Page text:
Sixers: Player Grades for every player at the All-Star break

Tobias Harris, James Harden, Joel Embiid, P.J. Tucker, Tyrese Maxey, Sixers (Photo by Mark Blinch/Getty Images)
Tobias Harris, James Harden, Joel Embiid, P.J. Tucker, Tyrese Maxey, Sixers (Photo by Mark Blinch/Getty Images) /
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(Photo by Mitchell Leff/Getty Images)
(Photo by Mitchell Leff/Getty Images) /

C+. . SF. 76ers. GEORGES NIANG

Written by: Justin DiVirgillio

Georges Niang is a definitive role player in the NBA and his role with the Philadelphia 76ers is well-established. Niang is one of the Sixers’ main three-point shooters or bombers as our former coach, Brett Brown would say. Niang is third on the team in three-point attempts with 5.4 per game and is only a hair behind De’Anthony Melton’s 5.6 attempts for second most in Philly. Niang is shooting a scorching hot 41.2 percent from behind the arc, which is good for the 19th-best in the NBA and a few percentage points above his career three-point average of 40.6.

Uniquely and accurately nicknamed “The Minivan”, Niang brings more to this team than shooting though. Niang is a modern-day power forward that is a connecting piece on the offensive end of the floor. The Iowa State product can put the ball on the floor when a  defender closes out on him. Either deciding to use his slow, drudging steps to get to his YMCA-type floater game in the middle of the paint or to find an open teammate off a defensive rotation back out ready for a catch and shot three-pointer. His averages on the season in 19.9 minutes per game are 9.1 points per game, 2.5 rebounds per game, and 1.2 assists per game on shooting splits of .449/.412/.875.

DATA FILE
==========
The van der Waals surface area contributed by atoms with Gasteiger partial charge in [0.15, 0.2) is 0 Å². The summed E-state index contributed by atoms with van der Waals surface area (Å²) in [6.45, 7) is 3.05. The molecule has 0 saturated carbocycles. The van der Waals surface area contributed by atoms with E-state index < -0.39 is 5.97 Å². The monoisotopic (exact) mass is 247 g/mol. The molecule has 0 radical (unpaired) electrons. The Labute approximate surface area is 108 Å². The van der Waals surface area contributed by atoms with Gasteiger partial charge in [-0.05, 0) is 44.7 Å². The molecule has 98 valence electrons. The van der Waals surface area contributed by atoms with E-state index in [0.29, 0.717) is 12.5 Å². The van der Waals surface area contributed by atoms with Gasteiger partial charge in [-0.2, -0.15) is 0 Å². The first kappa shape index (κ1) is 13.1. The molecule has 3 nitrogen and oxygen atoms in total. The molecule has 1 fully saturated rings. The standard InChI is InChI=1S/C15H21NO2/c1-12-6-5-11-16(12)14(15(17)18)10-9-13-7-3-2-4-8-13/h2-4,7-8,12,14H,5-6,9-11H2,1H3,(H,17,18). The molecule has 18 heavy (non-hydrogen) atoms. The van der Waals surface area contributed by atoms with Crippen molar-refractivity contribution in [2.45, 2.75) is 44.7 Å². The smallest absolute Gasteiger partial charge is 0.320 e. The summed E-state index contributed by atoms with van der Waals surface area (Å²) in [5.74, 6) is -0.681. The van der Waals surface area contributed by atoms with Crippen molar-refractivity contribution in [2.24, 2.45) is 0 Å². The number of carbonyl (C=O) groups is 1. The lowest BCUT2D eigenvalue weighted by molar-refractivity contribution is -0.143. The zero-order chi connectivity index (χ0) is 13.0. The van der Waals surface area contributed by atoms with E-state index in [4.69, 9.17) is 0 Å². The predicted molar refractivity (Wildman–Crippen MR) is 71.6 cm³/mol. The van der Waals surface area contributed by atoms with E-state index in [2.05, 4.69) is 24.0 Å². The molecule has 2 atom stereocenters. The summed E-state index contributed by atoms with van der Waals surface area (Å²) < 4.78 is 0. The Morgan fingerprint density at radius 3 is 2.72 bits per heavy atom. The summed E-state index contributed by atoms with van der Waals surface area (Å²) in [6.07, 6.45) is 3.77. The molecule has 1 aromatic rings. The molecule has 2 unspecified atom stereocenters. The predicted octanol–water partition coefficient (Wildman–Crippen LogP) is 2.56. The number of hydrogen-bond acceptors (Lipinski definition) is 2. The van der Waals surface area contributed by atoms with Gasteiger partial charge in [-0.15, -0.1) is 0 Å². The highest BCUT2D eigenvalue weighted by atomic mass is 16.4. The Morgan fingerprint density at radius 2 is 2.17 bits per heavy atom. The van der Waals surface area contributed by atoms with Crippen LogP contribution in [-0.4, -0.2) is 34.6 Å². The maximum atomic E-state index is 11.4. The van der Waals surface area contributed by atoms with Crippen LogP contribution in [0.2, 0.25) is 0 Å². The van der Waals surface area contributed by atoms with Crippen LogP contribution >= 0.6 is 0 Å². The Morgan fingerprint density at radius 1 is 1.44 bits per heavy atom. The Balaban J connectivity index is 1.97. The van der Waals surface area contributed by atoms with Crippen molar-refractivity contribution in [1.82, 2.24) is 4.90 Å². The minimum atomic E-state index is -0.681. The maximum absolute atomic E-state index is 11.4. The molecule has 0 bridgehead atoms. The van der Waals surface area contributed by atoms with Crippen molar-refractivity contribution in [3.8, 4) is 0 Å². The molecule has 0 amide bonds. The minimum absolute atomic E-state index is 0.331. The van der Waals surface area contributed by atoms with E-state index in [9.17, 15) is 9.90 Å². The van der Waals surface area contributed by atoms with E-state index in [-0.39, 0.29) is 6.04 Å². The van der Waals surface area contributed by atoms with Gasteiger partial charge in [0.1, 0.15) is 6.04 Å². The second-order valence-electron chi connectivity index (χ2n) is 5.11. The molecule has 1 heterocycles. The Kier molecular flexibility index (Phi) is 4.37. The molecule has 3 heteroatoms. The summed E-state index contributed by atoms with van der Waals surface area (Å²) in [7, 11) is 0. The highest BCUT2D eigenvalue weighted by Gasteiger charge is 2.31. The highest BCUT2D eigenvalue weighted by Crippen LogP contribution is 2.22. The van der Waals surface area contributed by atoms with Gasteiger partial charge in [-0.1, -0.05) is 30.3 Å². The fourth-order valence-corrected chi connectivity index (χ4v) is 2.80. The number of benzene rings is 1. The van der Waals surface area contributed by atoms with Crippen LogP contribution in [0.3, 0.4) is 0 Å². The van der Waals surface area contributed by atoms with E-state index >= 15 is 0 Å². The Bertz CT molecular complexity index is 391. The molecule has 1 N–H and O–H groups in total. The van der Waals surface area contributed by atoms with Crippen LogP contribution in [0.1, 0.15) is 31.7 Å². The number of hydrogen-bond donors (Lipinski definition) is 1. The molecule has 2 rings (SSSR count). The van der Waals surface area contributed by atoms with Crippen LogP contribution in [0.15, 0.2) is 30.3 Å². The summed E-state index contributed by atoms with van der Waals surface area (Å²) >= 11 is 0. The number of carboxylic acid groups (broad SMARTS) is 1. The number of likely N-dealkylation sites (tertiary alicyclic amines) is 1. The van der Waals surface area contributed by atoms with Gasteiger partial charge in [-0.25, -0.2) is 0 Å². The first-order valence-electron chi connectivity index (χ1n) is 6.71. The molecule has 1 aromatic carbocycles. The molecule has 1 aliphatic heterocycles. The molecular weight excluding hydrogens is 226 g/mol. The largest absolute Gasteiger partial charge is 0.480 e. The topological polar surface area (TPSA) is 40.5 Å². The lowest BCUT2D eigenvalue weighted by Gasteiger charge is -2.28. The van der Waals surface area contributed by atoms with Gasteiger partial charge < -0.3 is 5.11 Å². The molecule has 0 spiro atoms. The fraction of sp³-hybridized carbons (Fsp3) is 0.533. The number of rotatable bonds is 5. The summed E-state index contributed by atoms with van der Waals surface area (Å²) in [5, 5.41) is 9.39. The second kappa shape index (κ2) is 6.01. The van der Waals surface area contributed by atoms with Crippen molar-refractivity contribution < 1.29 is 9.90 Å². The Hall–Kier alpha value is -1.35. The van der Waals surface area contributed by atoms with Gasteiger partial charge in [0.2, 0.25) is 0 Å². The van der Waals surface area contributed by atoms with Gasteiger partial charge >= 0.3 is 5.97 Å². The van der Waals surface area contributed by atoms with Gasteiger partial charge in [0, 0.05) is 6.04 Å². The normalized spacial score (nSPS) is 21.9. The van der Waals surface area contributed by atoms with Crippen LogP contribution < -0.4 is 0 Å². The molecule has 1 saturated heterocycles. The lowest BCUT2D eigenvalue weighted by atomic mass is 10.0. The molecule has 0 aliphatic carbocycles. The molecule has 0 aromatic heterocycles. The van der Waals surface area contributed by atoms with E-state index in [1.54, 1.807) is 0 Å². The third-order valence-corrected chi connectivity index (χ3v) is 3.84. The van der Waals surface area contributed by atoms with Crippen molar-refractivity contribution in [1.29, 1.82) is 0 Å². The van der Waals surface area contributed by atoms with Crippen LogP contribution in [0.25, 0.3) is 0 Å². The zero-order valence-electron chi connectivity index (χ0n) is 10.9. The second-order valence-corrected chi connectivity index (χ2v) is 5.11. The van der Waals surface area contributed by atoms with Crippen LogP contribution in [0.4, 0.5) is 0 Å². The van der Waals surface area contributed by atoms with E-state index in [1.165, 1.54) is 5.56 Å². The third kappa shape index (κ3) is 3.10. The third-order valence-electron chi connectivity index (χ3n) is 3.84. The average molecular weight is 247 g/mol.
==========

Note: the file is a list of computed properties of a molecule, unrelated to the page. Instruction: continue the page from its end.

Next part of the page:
The six-year NBA veteran provides another service on this team and that is his irrationally confident unconscious three-point shooting and lead trash-talker. Niang can be seen on more than a few occasions each game jawing with opposing players, talking to referees, and reacting to plays emotionally. Endearing himself to all Sixers’ diehards out in the crowd as they can see themselves in him. The only thing about Niang is that his downfall is completely exploitable and that is his defense. He moves his feet to the best of his ability but is usually not enough to stop other power forwards at a consistent rate. All in all, Niang has given the team exactly what they pay him for.